Douglas Wilder Becomes First Elected Black Governor
On January 13, 1990, Douglas Wilder, the first African American to be elected governor of an American state, took office as Governor of Virginia. Wilder served as the 66th Governor of Virginia from 1990 to 1994. He broke some color barriers on his way to the governorship. He remains a controversial figure in Virginia politics.
Wilder was born in Richmond, Virginia, in 1931, and graduated from Virginia Union University with a degree in chemistry. After college, he joined the United States Army and served in Korea, where he was awarded the Bronze Star. Upon returning home, Wilder decided to pursue a career in law and earned a degree from Howard University Law School.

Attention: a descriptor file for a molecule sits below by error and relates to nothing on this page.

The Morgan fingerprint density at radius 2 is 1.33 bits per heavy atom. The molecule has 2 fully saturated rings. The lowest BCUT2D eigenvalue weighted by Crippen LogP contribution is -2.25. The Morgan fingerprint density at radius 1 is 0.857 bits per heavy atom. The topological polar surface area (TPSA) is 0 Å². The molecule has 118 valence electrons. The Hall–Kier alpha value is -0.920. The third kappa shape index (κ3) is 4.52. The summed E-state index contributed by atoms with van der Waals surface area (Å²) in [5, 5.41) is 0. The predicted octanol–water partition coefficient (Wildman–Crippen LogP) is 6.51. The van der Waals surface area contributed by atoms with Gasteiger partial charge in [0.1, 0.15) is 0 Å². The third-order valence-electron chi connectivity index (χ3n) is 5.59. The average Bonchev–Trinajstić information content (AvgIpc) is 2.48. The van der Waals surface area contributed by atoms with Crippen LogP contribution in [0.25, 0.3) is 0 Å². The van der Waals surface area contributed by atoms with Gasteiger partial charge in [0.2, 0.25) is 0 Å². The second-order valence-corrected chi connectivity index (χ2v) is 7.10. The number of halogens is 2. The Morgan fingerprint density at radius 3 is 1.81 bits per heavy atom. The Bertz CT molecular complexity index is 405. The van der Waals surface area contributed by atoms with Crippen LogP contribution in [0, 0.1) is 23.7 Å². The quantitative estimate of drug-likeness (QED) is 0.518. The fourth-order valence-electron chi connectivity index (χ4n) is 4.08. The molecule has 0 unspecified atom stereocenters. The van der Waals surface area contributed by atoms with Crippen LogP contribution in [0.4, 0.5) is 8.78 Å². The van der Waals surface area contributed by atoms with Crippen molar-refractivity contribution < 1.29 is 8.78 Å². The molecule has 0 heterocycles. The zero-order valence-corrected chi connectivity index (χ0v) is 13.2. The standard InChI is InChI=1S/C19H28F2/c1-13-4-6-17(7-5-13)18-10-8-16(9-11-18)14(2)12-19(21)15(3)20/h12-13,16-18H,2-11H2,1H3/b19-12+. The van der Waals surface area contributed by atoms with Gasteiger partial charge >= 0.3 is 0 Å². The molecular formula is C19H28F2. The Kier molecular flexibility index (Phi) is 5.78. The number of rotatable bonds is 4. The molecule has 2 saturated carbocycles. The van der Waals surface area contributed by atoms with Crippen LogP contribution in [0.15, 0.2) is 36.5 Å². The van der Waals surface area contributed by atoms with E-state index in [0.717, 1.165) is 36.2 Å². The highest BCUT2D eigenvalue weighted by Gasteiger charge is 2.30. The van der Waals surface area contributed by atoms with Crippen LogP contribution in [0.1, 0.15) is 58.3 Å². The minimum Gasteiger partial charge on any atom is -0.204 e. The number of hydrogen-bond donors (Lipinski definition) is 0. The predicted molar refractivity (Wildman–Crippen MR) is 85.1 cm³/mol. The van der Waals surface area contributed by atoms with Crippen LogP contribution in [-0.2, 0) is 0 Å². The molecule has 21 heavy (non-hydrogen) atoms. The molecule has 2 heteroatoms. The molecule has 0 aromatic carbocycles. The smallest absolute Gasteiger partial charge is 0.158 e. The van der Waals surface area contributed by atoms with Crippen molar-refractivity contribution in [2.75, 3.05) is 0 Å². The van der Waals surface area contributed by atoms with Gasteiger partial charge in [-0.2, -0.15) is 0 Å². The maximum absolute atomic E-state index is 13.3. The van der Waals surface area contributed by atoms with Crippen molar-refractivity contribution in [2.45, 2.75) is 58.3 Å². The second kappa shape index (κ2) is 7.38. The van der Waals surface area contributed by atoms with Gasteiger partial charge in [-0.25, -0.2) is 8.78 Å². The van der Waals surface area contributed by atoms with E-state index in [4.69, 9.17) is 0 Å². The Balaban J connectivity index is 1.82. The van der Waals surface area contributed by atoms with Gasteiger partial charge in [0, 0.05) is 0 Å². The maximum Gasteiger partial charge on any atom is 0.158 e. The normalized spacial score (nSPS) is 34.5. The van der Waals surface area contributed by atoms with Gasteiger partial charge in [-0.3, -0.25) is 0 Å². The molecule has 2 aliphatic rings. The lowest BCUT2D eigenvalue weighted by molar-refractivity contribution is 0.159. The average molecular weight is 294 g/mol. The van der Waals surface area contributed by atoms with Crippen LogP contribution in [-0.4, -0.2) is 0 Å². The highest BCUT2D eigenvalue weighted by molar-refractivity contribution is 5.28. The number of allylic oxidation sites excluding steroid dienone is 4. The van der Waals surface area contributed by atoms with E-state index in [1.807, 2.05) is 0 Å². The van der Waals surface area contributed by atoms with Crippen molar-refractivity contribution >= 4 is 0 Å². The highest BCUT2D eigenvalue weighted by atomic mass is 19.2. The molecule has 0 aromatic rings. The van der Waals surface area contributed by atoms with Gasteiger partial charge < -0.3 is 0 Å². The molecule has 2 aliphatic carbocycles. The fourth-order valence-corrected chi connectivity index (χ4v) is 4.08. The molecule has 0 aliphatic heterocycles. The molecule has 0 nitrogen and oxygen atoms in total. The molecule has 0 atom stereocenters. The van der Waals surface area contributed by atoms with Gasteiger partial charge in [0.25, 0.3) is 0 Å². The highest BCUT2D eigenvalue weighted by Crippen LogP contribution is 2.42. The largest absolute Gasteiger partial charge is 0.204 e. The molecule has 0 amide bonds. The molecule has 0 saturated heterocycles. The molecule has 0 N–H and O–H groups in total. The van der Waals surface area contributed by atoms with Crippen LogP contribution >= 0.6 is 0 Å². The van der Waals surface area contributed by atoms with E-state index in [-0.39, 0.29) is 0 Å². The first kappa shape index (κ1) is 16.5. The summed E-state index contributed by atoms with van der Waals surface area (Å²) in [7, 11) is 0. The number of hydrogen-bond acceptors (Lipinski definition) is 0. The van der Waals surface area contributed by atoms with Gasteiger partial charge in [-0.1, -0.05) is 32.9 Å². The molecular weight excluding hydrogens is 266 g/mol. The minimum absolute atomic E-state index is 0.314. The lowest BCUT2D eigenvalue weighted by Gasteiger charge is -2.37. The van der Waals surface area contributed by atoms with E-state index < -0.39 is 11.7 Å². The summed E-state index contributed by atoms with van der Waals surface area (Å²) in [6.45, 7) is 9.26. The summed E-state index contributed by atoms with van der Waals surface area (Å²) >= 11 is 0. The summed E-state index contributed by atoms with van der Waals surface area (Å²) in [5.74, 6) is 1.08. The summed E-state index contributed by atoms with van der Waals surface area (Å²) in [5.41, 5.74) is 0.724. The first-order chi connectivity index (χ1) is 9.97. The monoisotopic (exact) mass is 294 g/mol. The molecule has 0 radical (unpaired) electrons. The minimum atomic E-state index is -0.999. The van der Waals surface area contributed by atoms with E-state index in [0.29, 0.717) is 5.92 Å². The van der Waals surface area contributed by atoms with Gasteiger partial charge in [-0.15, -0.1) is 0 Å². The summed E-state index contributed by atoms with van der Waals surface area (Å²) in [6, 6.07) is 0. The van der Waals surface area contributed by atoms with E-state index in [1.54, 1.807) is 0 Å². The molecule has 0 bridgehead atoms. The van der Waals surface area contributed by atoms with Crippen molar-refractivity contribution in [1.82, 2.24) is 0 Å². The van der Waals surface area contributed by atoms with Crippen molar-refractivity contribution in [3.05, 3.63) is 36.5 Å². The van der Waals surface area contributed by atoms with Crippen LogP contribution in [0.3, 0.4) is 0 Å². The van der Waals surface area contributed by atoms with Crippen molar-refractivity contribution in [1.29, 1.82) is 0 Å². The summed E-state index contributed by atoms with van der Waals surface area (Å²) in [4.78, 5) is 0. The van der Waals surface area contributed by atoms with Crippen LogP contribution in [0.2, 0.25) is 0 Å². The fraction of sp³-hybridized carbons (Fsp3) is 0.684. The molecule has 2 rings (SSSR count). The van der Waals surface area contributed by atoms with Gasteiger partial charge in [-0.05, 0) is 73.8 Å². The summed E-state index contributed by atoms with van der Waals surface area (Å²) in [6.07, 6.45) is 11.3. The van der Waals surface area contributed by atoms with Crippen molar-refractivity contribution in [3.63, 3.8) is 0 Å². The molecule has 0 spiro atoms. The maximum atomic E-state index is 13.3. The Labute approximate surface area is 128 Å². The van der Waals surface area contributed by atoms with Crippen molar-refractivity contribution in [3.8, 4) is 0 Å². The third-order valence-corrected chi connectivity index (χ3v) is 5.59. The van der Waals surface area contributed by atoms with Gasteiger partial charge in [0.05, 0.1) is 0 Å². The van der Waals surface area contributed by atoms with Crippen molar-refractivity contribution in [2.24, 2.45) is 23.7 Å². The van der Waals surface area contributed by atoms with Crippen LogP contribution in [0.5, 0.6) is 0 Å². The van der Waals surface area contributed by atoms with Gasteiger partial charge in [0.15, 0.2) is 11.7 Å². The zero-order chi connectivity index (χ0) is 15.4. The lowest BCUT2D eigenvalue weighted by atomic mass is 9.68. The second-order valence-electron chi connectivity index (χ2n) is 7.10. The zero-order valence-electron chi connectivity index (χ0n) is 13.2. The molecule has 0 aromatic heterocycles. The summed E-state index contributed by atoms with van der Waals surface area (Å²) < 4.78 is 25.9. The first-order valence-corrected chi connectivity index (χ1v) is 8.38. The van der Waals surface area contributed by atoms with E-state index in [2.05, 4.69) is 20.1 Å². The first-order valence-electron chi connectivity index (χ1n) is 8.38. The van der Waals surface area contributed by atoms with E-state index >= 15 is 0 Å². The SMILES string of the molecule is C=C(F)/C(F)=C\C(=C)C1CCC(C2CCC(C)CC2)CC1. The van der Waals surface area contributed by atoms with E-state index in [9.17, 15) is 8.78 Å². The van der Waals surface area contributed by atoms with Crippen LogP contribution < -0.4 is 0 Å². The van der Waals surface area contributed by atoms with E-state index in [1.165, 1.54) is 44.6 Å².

Wilder began his political career in the Virginia State Senate in 1969, where he served for 20 years. In 1985, he was elected as the Lieutenant Governor of Virginia, becoming the first African American to hold that office. He held this position for four years before running for Governor in 1989.
As Governor, Wilder faced many challenges, including a severe recession and a budget deficit. However, he was able to make significant progress during his time in office. He worked to improve the state’s economy and create jobs, and was able to balance the budget without raising taxes. He also made strides in areas such as education and healthcare.
One of Wilder’s most significant achievements during his time as Governor was his efforts to promote racial harmony and equality. He worked to build bridges between different communities and promote understanding and cooperation.